Executives from Google and Facebook will front a Senate committee hearing today as they continue to push back against the Morrison government’s plans for a mandatory media bargaining code.
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Almost 20 years have passed and six premiers have held office in Tasmania since the Greens first called for a commission of inquiry into child sexual abuse in the state.
A commission of inquiry will this year examine Tasmanian government institutions’ responses to allegations of child sexual abuse
The Tasmanian Greens tried in 2003 and 2004 to establish a similar Commission of Inquiry
Advocates say the inquiry is an important chance to overcome the secrecy that has existed around institutional abuse for too long
In November, Premier Peter Gutwein, under increasing pressure as allegations relating to three departments came to light, announced a commission of inquiry to investigate Tasmanian government agencies’ responses to allegations of child sexual abuse.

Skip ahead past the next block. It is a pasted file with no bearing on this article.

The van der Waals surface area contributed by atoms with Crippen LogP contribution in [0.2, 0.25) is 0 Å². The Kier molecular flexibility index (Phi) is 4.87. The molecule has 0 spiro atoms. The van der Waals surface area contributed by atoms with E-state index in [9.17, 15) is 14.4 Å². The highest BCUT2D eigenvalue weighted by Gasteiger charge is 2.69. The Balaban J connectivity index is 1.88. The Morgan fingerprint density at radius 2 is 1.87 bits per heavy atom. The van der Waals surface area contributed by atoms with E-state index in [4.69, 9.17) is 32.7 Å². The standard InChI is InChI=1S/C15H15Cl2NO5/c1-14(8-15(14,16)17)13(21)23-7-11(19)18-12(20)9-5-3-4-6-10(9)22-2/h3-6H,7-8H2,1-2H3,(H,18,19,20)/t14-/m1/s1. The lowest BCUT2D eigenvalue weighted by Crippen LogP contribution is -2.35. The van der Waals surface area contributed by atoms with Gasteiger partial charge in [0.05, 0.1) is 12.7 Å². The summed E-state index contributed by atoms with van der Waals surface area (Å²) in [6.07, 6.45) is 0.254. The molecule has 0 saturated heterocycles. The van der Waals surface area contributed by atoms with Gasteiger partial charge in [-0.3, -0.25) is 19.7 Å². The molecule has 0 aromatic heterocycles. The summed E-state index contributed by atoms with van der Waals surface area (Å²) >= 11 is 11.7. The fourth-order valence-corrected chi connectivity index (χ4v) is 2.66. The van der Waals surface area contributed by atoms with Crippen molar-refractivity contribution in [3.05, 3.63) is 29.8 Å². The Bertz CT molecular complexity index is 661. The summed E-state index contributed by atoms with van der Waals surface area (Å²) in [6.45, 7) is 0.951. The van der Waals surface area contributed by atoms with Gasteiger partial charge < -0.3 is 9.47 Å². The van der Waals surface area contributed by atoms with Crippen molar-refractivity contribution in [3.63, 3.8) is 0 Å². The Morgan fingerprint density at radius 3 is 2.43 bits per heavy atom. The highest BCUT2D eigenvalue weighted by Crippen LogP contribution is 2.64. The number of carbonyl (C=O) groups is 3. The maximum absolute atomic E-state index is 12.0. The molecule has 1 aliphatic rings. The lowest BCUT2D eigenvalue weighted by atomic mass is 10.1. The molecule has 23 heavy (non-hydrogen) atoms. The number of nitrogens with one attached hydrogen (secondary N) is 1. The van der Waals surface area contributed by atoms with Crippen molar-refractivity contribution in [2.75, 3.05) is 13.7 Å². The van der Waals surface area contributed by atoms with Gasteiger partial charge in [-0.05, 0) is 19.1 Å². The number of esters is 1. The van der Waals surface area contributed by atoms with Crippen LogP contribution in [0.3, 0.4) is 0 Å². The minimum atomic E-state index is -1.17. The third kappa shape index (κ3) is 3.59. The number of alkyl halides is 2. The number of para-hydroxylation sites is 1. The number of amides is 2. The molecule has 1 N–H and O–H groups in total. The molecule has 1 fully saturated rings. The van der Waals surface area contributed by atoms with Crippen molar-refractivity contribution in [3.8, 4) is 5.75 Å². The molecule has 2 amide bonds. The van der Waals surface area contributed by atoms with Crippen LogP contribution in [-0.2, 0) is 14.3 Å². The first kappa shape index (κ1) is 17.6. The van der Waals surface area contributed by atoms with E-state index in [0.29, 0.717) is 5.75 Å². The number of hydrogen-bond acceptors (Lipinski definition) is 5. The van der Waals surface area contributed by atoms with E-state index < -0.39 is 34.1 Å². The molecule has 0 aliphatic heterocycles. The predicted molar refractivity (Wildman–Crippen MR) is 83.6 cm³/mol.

“Things have gotten to the point where the Government can no longer duck and weave,” said Angela Sdrinis, a lawyer who specialises in child sexual abuse.
“We’ve known for a long time, certainly through my work, that there have been some very serious systemic issues in terms of how the Tasmanian Government has dealt with issues of child sexual abuse.”
The national Royal Commission into Institutional Responses to Child Sexual Abuse did not look specifically at Tasmanian government institutions.
A 2004 Tasmanian ombudsman’s inquiry heard from people with stories of abuse dating back to the 1950s.
The allegations that have recently come to light have led to multiple state service employees being stood down, pending investigations.
The royal commission
While the pressure in Tasmania came to a head last year, the Royal Commission into Institutional Responses to Child Sexual Abuse, which delivered its final report in 2017, was a major turning point in Australia.